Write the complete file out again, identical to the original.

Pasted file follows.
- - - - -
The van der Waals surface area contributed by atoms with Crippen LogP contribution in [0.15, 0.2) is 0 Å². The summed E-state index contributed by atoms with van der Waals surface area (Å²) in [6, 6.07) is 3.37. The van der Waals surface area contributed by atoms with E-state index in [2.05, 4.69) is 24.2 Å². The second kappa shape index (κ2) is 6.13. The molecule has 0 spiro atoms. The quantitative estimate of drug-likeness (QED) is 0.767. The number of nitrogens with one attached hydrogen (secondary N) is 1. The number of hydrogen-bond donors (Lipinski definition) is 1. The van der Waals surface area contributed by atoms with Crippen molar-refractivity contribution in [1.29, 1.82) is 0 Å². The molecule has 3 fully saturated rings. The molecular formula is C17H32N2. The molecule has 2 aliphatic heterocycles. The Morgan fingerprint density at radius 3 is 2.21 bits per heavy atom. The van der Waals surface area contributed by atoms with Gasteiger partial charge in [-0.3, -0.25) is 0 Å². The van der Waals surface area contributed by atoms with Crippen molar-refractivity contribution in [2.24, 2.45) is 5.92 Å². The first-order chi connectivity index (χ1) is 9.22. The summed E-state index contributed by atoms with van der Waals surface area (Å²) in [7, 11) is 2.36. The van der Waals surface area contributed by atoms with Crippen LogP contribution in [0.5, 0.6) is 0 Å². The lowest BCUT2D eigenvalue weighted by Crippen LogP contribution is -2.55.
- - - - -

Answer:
The van der Waals surface area contributed by atoms with Crippen LogP contribution in [0.15, 0.2) is 0 Å². The summed E-state index contributed by atoms with van der Waals surface area (Å²) in [6, 6.07) is 3.37. The van der Waals surface area contributed by atoms with E-state index in [2.05, 4.69) is 24.2 Å². The second kappa shape index (κ2) is 6.13. The molecule has 0 spiro atoms. The quantitative estimate of drug-likeness (QED) is 0.767. The number of nitrogens with one attached hydrogen (secondary N) is 1. The number of hydrogen-bond donors (Lipinski definition) is 1. The van der Waals surface area contributed by atoms with Crippen molar-refractivity contribution in [1.29, 1.82) is 0 Å². The molecule has 3 fully saturated rings. The molecular formula is C17H32N2. The molecule has 2 aliphatic heterocycles. The Morgan fingerprint density at radius 3 is 2.21 bits per heavy atom. The van der Waals surface area contributed by atoms with Gasteiger partial charge in [-0.3, -0.25) is 0 Å². The van der Waals surface area contributed by atoms with Crippen molar-refractivity contribution in [2.24, 2.45) is 5.92 Å². The first-order chi connectivity index (χ1) is 9.22. The summed E-state index contributed by atoms with van der Waals surface area (Å²) in [7, 11) is 2.36. The van der Waals surface area contributed by atoms with Crippen LogP contribution in [0.5, 0.6) is 0 Å². The lowest BCUT2D eigenvalue weighted by Crippen LogP contribution is -2.55.